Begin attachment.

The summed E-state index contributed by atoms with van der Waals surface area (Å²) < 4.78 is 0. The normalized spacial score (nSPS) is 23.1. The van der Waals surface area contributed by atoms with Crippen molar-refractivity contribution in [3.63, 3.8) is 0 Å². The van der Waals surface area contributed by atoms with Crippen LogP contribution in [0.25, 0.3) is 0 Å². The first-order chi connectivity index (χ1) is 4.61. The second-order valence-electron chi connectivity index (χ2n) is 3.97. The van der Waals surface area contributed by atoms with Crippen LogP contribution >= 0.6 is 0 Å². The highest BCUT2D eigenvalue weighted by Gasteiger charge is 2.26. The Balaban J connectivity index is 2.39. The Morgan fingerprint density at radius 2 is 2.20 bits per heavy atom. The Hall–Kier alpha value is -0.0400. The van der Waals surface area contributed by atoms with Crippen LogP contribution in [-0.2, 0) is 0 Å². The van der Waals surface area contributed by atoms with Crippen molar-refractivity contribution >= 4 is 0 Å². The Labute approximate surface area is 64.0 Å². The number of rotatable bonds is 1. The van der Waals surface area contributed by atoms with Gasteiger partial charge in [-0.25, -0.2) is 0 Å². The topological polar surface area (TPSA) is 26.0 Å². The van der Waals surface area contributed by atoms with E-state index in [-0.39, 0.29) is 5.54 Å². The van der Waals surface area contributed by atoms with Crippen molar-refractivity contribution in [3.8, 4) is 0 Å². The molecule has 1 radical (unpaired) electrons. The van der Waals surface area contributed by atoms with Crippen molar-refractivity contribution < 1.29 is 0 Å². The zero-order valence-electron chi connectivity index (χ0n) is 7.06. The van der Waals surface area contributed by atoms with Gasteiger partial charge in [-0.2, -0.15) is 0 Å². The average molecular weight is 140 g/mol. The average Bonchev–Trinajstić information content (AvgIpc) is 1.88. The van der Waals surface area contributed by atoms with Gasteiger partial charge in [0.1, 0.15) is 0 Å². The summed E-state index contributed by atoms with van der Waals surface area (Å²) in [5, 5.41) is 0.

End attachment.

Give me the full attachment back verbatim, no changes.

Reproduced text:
The summed E-state index contributed by atoms with van der Waals surface area (Å²) < 4.78 is 0. The normalized spacial score (nSPS) is 23.1. The van der Waals surface area contributed by atoms with Crippen molar-refractivity contribution in [3.63, 3.8) is 0 Å². The van der Waals surface area contributed by atoms with Crippen LogP contribution in [0.25, 0.3) is 0 Å². The first-order chi connectivity index (χ1) is 4.61. The second-order valence-electron chi connectivity index (χ2n) is 3.97. The van der Waals surface area contributed by atoms with Crippen LogP contribution >= 0.6 is 0 Å². The highest BCUT2D eigenvalue weighted by Gasteiger charge is 2.26. The Balaban J connectivity index is 2.39. The Morgan fingerprint density at radius 2 is 2.20 bits per heavy atom. The Hall–Kier alpha value is -0.0400. The van der Waals surface area contributed by atoms with Crippen LogP contribution in [-0.2, 0) is 0 Å². The van der Waals surface area contributed by atoms with Crippen molar-refractivity contribution >= 4 is 0 Å². The Labute approximate surface area is 64.0 Å². The number of rotatable bonds is 1. The van der Waals surface area contributed by atoms with Gasteiger partial charge in [-0.25, -0.2) is 0 Å². The topological polar surface area (TPSA) is 26.0 Å². The van der Waals surface area contributed by atoms with E-state index in [-0.39, 0.29) is 5.54 Å². The van der Waals surface area contributed by atoms with Crippen molar-refractivity contribution in [3.8, 4) is 0 Å². The molecule has 1 radical (unpaired) electrons. The van der Waals surface area contributed by atoms with Crippen molar-refractivity contribution < 1.29 is 0 Å². The zero-order valence-electron chi connectivity index (χ0n) is 7.06. The van der Waals surface area contributed by atoms with Gasteiger partial charge in [-0.2, -0.15) is 0 Å². The average molecular weight is 140 g/mol. The average Bonchev–Trinajstić information content (AvgIpc) is 1.88. The van der Waals surface area contributed by atoms with Gasteiger partial charge in [0.1, 0.15) is 0 Å². The summed E-state index contributed by atoms with van der Waals surface area (Å²) in [5, 5.41) is 0.